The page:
Category Archives: Newsletter

Interview w/ George Greenidge Publicly Engaged Scholar Award Winner

CUSS Newsletter, Winter 2022, Vol. 35, No. 1

George (Chip) Greenidge, Jr., a Ph.D. Candidate at Georgia State University, was the winner of the 2021 Publicly Engaged Scholar Award. George is a scholar-activist whose commitments span non-profit work, government service, philanthropy, and education. Recently, he was President of the Boston Empowerment Zone, a federally funded HUD initiative aimed at economic investment in U.S. urban neighborhoods, and the Founder and Executive Director of the National Black College Alliance, Inc., a nonprofit focused on providing alumni mentors to college and high school students. Currently, George is also the Founder and Director of the Greatest MINDS, an organization which aims to promote public discourse, citizenship and inclusive democracy. He is also a Visiting Democracy Fellow at the Ash Center for Democratic Governance and Innovation at Harvard Kennedy School.  Benny Witkovsky and Andrew Messamore reached out to George to discuss his career. Thanks to George for agreeing to participate in our interview!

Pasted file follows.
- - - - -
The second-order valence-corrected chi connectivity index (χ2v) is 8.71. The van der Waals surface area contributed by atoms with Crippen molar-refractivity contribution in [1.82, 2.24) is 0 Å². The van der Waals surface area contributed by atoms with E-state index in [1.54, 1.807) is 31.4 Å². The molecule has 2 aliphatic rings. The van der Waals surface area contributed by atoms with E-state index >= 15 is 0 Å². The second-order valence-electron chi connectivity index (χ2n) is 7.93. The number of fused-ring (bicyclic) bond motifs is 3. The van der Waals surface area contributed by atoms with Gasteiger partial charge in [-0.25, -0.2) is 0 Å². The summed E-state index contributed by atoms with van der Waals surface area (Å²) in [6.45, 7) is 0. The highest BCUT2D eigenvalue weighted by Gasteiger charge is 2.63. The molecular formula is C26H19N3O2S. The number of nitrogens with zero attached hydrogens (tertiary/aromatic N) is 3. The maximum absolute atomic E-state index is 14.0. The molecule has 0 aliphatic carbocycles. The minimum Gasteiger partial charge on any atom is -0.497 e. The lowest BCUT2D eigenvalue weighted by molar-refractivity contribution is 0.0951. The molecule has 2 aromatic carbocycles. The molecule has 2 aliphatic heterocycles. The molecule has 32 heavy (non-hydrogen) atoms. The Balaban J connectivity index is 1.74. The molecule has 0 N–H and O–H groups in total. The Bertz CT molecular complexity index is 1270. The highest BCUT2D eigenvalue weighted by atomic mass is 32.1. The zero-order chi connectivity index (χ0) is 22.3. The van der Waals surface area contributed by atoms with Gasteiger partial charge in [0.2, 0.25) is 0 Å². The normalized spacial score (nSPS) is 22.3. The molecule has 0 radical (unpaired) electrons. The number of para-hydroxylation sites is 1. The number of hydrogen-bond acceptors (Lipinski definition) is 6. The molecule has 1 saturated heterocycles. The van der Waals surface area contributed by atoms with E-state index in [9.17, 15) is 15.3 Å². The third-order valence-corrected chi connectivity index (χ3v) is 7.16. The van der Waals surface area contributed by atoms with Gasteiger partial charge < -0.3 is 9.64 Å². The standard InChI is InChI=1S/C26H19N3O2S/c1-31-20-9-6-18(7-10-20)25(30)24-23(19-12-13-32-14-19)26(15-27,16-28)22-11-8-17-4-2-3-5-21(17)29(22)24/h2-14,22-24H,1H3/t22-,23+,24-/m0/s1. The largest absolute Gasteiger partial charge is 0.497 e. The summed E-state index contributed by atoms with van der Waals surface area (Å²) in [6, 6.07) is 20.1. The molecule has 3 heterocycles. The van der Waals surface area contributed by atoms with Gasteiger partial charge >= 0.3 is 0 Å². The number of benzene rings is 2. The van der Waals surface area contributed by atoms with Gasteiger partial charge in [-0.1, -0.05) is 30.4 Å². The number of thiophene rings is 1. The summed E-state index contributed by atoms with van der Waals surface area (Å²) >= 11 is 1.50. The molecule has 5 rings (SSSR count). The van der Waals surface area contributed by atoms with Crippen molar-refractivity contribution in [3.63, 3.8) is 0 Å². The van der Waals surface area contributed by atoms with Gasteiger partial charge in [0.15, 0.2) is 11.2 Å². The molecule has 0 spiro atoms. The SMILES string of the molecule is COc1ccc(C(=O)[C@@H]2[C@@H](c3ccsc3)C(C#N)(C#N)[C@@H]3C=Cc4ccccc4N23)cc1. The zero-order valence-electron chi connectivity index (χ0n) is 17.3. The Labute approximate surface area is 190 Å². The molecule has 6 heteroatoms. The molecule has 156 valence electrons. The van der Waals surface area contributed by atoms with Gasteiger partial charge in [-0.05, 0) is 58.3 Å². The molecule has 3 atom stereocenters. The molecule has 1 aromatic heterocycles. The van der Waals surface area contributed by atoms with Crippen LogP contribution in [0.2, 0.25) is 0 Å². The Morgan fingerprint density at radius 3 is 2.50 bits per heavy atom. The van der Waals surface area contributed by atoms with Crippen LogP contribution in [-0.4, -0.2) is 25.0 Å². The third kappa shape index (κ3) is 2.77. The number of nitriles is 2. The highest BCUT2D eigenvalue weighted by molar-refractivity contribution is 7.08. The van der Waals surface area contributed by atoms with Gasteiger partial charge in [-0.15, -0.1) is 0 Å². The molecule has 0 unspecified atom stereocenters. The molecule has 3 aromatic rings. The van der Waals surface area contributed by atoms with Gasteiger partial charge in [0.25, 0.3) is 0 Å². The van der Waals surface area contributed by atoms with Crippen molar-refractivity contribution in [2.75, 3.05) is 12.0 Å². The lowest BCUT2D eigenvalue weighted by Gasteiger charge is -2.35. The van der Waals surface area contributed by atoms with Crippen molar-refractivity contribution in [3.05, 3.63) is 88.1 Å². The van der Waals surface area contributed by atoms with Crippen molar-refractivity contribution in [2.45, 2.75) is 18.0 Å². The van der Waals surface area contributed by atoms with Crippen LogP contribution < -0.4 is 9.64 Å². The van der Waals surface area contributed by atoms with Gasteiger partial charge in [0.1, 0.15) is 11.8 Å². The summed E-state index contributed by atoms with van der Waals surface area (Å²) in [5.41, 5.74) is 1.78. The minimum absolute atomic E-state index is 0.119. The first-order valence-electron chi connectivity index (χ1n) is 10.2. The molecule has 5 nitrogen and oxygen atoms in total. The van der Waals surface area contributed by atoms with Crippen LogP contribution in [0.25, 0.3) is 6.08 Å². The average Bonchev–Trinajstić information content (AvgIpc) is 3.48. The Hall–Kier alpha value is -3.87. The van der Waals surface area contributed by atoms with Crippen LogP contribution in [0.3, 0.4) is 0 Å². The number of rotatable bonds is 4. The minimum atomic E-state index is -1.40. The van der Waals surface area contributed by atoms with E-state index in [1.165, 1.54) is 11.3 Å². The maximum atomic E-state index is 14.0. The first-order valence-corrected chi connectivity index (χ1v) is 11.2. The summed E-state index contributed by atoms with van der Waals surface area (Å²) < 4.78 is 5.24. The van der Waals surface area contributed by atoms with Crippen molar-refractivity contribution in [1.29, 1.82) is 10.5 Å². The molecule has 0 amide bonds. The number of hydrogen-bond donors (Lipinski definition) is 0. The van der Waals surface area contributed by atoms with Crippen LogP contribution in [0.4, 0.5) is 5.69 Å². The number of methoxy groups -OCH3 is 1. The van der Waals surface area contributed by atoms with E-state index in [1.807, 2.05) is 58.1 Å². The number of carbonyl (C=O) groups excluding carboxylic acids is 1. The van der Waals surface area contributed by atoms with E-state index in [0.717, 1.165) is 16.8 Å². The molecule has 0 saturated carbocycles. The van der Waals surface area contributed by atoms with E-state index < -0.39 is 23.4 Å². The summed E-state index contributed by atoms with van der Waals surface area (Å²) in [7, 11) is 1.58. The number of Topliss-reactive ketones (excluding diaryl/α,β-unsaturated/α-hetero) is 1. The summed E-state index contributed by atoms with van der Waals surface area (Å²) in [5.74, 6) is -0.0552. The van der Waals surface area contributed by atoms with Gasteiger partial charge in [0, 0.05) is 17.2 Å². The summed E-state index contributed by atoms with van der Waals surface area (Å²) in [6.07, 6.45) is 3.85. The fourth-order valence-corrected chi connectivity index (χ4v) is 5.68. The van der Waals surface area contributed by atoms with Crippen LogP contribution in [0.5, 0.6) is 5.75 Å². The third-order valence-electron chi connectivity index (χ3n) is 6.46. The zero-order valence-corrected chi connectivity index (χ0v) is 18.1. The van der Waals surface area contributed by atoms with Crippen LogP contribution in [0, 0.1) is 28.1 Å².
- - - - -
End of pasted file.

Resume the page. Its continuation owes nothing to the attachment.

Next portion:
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Interview w/ Stefanie A. DeLuca

CUSS Newsletter, Winter 2022, Vol. 35, No. 1